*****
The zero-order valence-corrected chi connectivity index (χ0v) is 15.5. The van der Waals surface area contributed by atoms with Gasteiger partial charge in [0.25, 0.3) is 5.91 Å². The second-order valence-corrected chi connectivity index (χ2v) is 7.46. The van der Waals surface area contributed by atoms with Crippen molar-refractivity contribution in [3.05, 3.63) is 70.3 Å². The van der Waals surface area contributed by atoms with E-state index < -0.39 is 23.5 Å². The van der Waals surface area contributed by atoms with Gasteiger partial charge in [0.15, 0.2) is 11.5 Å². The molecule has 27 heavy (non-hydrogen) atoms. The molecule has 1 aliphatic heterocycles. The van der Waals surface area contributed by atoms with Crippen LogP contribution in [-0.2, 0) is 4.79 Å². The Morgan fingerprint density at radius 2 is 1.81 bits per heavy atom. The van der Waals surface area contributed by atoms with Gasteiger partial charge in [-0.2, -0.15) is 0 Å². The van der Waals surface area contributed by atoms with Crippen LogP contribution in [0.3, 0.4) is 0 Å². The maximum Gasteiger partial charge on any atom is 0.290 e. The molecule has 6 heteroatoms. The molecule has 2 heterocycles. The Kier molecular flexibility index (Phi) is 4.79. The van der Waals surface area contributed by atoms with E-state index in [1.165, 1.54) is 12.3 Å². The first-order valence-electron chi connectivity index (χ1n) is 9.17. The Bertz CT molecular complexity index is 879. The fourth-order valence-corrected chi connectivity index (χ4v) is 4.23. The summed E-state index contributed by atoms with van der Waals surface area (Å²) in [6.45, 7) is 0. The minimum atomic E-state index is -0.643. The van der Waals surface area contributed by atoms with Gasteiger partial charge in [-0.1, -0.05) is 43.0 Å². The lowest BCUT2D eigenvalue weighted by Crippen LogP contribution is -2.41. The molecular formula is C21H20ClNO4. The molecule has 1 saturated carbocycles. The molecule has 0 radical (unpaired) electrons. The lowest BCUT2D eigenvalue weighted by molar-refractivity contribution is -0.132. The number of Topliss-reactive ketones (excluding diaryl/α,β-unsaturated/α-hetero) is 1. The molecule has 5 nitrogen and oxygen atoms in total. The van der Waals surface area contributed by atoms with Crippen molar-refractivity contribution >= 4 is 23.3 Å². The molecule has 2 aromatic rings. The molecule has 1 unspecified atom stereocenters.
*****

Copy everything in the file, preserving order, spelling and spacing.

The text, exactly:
The zero-order valence-corrected chi connectivity index (χ0v) is 15.5. The van der Waals surface area contributed by atoms with Gasteiger partial charge in [0.25, 0.3) is 5.91 Å². The second-order valence-corrected chi connectivity index (χ2v) is 7.46. The van der Waals surface area contributed by atoms with Crippen molar-refractivity contribution in [3.05, 3.63) is 70.3 Å². The van der Waals surface area contributed by atoms with E-state index < -0.39 is 23.5 Å². The van der Waals surface area contributed by atoms with Gasteiger partial charge in [0.15, 0.2) is 11.5 Å². The molecule has 27 heavy (non-hydrogen) atoms. The molecule has 1 aliphatic heterocycles. The van der Waals surface area contributed by atoms with Crippen LogP contribution in [-0.2, 0) is 4.79 Å². The Morgan fingerprint density at radius 2 is 1.81 bits per heavy atom. The van der Waals surface area contributed by atoms with Gasteiger partial charge in [-0.2, -0.15) is 0 Å². The van der Waals surface area contributed by atoms with Crippen LogP contribution in [0.3, 0.4) is 0 Å². The maximum Gasteiger partial charge on any atom is 0.290 e. The molecule has 6 heteroatoms. The molecule has 2 heterocycles. The Kier molecular flexibility index (Phi) is 4.79. The van der Waals surface area contributed by atoms with E-state index in [1.165, 1.54) is 12.3 Å². The first-order valence-electron chi connectivity index (χ1n) is 9.17. The Bertz CT molecular complexity index is 879. The fourth-order valence-corrected chi connectivity index (χ4v) is 4.23. The summed E-state index contributed by atoms with van der Waals surface area (Å²) in [6.45, 7) is 0. The minimum atomic E-state index is -0.643. The van der Waals surface area contributed by atoms with Gasteiger partial charge in [-0.1, -0.05) is 43.0 Å². The lowest BCUT2D eigenvalue weighted by Crippen LogP contribution is -2.41. The molecular formula is C21H20ClNO4. The molecule has 1 saturated carbocycles. The molecule has 0 radical (unpaired) electrons. The lowest BCUT2D eigenvalue weighted by molar-refractivity contribution is -0.132. The number of Topliss-reactive ketones (excluding diaryl/α,β-unsaturated/α-hetero) is 1. The molecule has 5 nitrogen and oxygen atoms in total. The van der Waals surface area contributed by atoms with Crippen molar-refractivity contribution >= 4 is 23.3 Å². The molecule has 2 aromatic rings. The molecule has 1 unspecified atom stereocenters.